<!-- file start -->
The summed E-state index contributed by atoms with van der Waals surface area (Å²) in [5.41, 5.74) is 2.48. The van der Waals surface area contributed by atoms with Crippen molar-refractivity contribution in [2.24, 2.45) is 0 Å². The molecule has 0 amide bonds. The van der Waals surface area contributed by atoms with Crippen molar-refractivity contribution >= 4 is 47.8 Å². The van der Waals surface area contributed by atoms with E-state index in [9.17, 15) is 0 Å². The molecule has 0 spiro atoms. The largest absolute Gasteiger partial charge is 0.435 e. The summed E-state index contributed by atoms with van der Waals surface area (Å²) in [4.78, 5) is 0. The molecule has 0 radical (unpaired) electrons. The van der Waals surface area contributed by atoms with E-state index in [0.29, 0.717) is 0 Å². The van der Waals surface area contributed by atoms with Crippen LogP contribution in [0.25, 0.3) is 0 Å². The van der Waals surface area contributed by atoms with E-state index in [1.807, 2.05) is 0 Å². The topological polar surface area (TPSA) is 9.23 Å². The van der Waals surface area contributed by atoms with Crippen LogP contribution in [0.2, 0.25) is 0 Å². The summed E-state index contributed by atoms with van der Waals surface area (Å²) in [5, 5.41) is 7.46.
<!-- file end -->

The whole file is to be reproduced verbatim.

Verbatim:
The summed E-state index contributed by atoms with van der Waals surface area (Å²) in [5.41, 5.74) is 2.48. The van der Waals surface area contributed by atoms with Crippen molar-refractivity contribution in [2.24, 2.45) is 0 Å². The molecule has 0 amide bonds. The van der Waals surface area contributed by atoms with Crippen molar-refractivity contribution >= 4 is 47.8 Å². The van der Waals surface area contributed by atoms with E-state index in [9.17, 15) is 0 Å². The molecule has 0 spiro atoms. The largest absolute Gasteiger partial charge is 0.435 e. The summed E-state index contributed by atoms with van der Waals surface area (Å²) in [4.78, 5) is 0. The molecule has 0 radical (unpaired) electrons. The van der Waals surface area contributed by atoms with E-state index in [0.29, 0.717) is 0 Å². The van der Waals surface area contributed by atoms with Crippen LogP contribution in [0.25, 0.3) is 0 Å². The van der Waals surface area contributed by atoms with E-state index in [1.807, 2.05) is 0 Å². The topological polar surface area (TPSA) is 9.23 Å². The van der Waals surface area contributed by atoms with Crippen LogP contribution in [0.2, 0.25) is 0 Å². The summed E-state index contributed by atoms with van der Waals surface area (Å²) in [5, 5.41) is 7.46.